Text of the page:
To his astonishment, a pregnant woman in a yellow T-shirt with unkempt hair was squatting at ground level and picking up dirty biscuits left by others. Ignoring her father’s presence, she didn’t even look up when he called her name. Overwhelmed by grief, he knelt down before her, shaking her shoulders, in the hope of awakening her, but she reacted with screaming and scratching him.

Mudassir Ali
- Feb 29, 2020 06:54 AM

Caveat: it’s a long answer. I hope you have the patience to read through.
I strongly disagree with Feifei’s answer that female students are discriminated in school. In my opinion, teachers usually favor students who perform well academically regardless of their gender. Female students usually work harder and obey the rules. “We’re still having this outdated idea about girls are good with literature and history, and boys are good with math and science.”I agree with Feifei in this regard but I don’t think it shows gender discrimination. It is a fact. Boys and girls are different. They are good in different areas. And I’m not sure about other places but when I went to high school, half of the students in my class (class for students studying science) were female. It’s easier for science students to be admitted into good schools so a lot of students opt for science regardless of their gender. “it’s not like you’re going anywhere, you’re a girl” that is really shocking! People in my hometown would never say this kind of thing. Usually we think female students could perform much better than male students because of their diligence.

I have yet to see any parents who trivialize their daughter’s education. Even those who favor sons over daughters think it is imperative that their daughters should receive proper education. Strangely many parents of female students put much more emphasis on education than parents of male students. And here’s the gender discrimination begins. You are a girl, you are not capable of taking care of yourself. You need a husband. How to find a good husband? You study your ass off, go to a good university, work in a good company and you will earn a good husband who is more educated and earns more money. The only way to find a good husband is to study hard. You have a college degree? Good. Master’s degree? Even better. You are a doctor? That’s awesome! You are a boy, you have a lot of ways to become successful. You don’t have to be good at academics. You are not a university material? It’s bad but you can always find other ways to be rich( being rich is tantamount to being successful in China). Maybe you can start a business on your own. You are a boy so you can always drag yourself up by your own bootstraps. You see, Chinese parents still think the ultimate goal of women is to find a suitable husband.

2. Career
I agree with everything Feifei mentioned. It’s no secret that female workers face sexual harassment in work place. Want a promotion? Sleep with the boss first! You are paid less than your male counterparts? You are a woman. Of course you are not going to earn as much as men no matter how hard you work.

Let’s give credit where it is due. I think Chinese government did a great job in women empowerment (in terms of education)

3. Relationship
Chinese women are still expected to be docile, submissive and feminine in relationships. No one likes opinionated women. That’s really bad, well, at least for me. I’m just not used to wearing makeup. I don’t have tendency to play coquetry. I can be really argumentative. A qualified girlfriend should be dressed up to the nines. A good girlfriend had better listen to the boyfriends- you want to save their face by being obedient. I’ve heard Korean and Japanese men are more male chauvinistic than Chinese men, is it an East Asian thing?

4. Marriage
There’s a huge pressure on women to get married before 30. An aunt of mine is pushing 40. She’s still single. Her parents worry themselves sick about her marriage. She has passed her marriageable age. There’s a slim chance for her of finding a husband. There’s an old saying in Chinese “男人四十一枝花,女人三十豆腐渣”. (Loosely translated a forty-year-old man is still in the prime of his time while a woman who is barely thirty is long past her prime).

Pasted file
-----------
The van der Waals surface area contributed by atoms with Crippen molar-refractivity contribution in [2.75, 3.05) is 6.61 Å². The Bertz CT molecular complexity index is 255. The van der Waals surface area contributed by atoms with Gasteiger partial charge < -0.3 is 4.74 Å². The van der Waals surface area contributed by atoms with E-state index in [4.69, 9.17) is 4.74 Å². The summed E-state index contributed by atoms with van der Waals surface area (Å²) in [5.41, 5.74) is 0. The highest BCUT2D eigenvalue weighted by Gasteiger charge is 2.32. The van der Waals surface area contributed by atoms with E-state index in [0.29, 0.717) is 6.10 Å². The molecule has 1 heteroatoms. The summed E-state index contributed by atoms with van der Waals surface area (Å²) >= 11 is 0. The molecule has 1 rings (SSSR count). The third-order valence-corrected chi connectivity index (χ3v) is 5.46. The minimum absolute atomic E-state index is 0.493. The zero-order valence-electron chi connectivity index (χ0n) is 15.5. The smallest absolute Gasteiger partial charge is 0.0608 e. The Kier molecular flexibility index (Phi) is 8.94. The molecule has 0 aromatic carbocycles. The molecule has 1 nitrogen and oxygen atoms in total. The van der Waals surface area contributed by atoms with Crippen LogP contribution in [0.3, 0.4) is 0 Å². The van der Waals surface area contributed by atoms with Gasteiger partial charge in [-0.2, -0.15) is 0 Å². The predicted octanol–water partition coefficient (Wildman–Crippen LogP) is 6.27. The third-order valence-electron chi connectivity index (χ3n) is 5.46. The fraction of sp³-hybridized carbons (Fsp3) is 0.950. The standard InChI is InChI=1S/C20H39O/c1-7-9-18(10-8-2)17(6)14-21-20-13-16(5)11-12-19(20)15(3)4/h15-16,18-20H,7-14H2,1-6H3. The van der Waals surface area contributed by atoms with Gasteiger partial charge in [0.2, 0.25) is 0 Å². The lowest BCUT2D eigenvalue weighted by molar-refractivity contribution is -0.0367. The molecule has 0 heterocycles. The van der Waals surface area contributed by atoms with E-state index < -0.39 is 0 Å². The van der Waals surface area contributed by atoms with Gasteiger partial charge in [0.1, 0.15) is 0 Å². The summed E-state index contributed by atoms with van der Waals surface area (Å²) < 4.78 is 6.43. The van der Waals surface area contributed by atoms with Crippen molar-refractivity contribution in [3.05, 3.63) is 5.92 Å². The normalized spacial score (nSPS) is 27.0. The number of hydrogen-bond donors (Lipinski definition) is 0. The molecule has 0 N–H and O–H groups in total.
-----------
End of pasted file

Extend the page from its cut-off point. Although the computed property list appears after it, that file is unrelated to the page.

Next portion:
5. Family life
Generally Chinese women have high status in families. Many Chinese men are hen-pecked. Since most Chinese women have jobs, they are financially independent. However, in backward areas where people still discriminate girl children, women will have hard time pleasing their parents in law if they don’t give birth to the so-called family inheritor (females can’t carry the family name). Take my mum for an example: no one took care of her after she gave birth to me- her second daughter. Basically she was discarded by the family. She had to cook, wash and take care of me on herself. For those initiated, in Chinese culture, it’s imperative that women who just give birth to baby be taken great care of. In most cases, women are advised to stay indoor and avoid any manual work or family chores. It was only when my aunt gave birth to my male cousin that my grandparents mellowed down. I am the first one in my family to go to a decent university. My achievement in education does help me win a little attention (or love?) from my grandparents. They now fondly refer me to smartest person in the family. Somehow I became the role model of my cousins. Lol. I don’t hold a grudge against grandparents. I don’t love them either. I can’t forget all the psychological mistreatment they inflicted upon my mum. The good thing is, all the ‘only boy can continue family blood’ ridiculous outdated idea is fading away. 20 years has passed since I was born. Great changes took place. Now couples happily accept a girl as their single child in my village. Then again, it’s just my hometown. I’m sure there are many places where gender discrimination is still rife.

6.Personal safety
Being a woman is generally very safe in China. There’s no catcall, no ogling, no blatant sexual harassment in public. I have yet to witness any domestic violence against women in my neighborhood. What Feifei said maybe true but it’s a rare case.

Recent studies have ranked China at NO.69 in terms of gender equality. Being a woman in China is already hard. I cannot think of what kind of life women are leading in countries like India(From what I read in Quora, India is getting better but it still has long way to go), Saudi Arabia, and many other places where women are perceived less of. Guys, women make up half of the world population. How can humanity progress when half of the world population is left behind, being abused, denied of education, deprived of opportunities like choose their own partners, go to work or even drive a car!